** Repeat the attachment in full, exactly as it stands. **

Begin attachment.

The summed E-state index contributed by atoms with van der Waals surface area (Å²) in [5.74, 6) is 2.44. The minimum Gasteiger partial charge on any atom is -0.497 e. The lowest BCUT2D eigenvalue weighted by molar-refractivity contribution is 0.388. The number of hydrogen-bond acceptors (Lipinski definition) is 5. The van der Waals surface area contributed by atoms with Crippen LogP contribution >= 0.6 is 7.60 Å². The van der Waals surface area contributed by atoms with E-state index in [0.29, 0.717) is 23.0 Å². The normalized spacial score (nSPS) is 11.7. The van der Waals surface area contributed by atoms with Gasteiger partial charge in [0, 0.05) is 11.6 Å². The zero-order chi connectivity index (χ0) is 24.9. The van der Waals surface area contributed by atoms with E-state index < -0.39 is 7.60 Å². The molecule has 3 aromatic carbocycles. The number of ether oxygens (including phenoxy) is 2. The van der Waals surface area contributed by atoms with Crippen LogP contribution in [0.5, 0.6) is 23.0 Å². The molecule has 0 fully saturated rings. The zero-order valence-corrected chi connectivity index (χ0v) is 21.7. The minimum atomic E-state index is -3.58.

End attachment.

The summed E-state index contributed by atoms with van der Waals surface area (Å²) in [5.74, 6) is 2.44. The minimum Gasteiger partial charge on any atom is -0.497 e. The lowest BCUT2D eigenvalue weighted by molar-refractivity contribution is 0.388. The number of hydrogen-bond acceptors (Lipinski definition) is 5. The van der Waals surface area contributed by atoms with Crippen LogP contribution >= 0.6 is 7.60 Å². The van der Waals surface area contributed by atoms with E-state index in [0.29, 0.717) is 23.0 Å². The normalized spacial score (nSPS) is 11.7. The van der Waals surface area contributed by atoms with Gasteiger partial charge in [0, 0.05) is 11.6 Å². The zero-order chi connectivity index (χ0) is 24.9. The van der Waals surface area contributed by atoms with E-state index < -0.39 is 7.60 Å². The molecule has 3 aromatic carbocycles. The number of ether oxygens (including phenoxy) is 2. The van der Waals surface area contributed by atoms with Crippen LogP contribution in [0.5, 0.6) is 23.0 Å². The molecule has 0 fully saturated rings. The zero-order valence-corrected chi connectivity index (χ0v) is 21.7. The minimum atomic E-state index is -3.58.